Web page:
I was going to skip Tim Wakefield, but he had a pretty decent career.
He played 19 seasons in the MLB, had a 200-180 record (and 22 saves), 4.41 ERA. Pitched in 627 games, 463 starts. His bWAR was 34.5.
Wakefield only played in 1 All-Star game, got Cy Young votes once (coming in 3rd in 1995). He also got MVP votes that year (13th in the voting).
19 seasons, and he just played for just 2 teams, 2 seasons for the Pirates, then 17 for the Red Sox.
He pitched in 18 playoff games, starting 11, but didn't have much luck, 5-7 with a 6.75 ERA. And, of course, he was the loser in game 7 of the 2003 ALCS, the game that is mostly remembered for Grady Little's stupidity in leaving an obviously tired Pedro Martinez in the game long after he should have been pulled. Martinez would give up 3 runs in the 8th inning, changing a 5-2 lead into a 5-5 tie. Despite that, Wakefield has 2 World Series wins.
I remember Wakefield's rookie season, 1992, with the Pirates. He came up in July, made 13 starts, and went 8-1 with a 2.15 ERA, helping the Pirates make the playoffs.
In the playoff series against the Braves, Tim started game 3, with the Pirates down 2-0 and got the win. Reporters asked Pirates manager Jim Leyland if they would have Wakefield come back and pitch game 4 (two days later), since, being a knuckleball pitcher, he could really throw everyday (and he was clearly their best pitcher at the time).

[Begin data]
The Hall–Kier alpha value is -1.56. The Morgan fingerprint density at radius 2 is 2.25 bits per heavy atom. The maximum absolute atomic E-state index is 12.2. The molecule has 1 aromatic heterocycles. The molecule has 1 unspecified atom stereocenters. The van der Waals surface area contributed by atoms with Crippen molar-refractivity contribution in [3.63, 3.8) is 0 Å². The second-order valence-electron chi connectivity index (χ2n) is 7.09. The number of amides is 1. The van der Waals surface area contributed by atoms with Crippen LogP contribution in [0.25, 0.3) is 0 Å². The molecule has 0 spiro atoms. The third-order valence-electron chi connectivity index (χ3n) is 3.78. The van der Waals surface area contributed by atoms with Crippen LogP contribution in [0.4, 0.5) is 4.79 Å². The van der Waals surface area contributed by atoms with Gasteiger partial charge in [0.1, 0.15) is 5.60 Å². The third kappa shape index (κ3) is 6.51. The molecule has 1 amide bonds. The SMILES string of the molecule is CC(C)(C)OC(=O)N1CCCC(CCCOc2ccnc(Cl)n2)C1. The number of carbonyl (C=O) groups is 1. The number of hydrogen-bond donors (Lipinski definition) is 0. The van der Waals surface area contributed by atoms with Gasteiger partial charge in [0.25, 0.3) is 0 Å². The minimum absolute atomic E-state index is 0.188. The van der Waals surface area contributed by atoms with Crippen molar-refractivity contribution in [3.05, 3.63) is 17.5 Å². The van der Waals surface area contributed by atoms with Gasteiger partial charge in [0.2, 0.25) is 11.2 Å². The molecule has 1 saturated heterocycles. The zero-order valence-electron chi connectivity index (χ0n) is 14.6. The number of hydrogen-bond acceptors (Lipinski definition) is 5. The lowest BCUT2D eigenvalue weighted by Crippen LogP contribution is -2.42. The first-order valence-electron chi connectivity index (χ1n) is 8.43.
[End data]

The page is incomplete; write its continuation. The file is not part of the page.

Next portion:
Leyland said something like 'I respect the integrity of the game too much to do that'.
I hated that....If I owned the team, I would have fired him before he finished the sentence. I couldn't understand why a manager would have concerns other than winning. I mean, it might have been thinking outside the box (especially back in 1992), but it seemed obvious, you best pitcher could really throw every day, why not use him?
Wakefield would start and win game 6, (he threw two complete game wins in the series) but the Pirates lost game 7.
It turned out ok for Wakefield, he would win two World Series rings with the Red Sox, but the Pirates haven't been to a World Series since 1979.
Wakefield had a short stint as closer for the Red Sox, in 1999.
For me he is short of the Hall, but not all that much short. 220 wins is going to be a pretty high number in the current baseball era. Roy Halladay had 203 wins.
A lot of debate about the Hall of Fame relates to comparing a candidate against others elected and excluded. The chart below shows pitchers who played the majority of their career after 1945 (excluding active players, and those on the ballot or yet to hit the ballot) according to how long they played (innings pitched) and how productive they were (adjusted ERA). This is not meant to be definitive, but a high level starting point showing how players with similarly productive and lasting careers have fared.
Similar Players: Catfish Hunter (BBWAA), Vida Blue, David Wells, Kenny Rogers, Jim Perry, Bob Welch, Danny Darwin, Claude Osteen, Fernando Valenzuela, Bartolo Colon (active).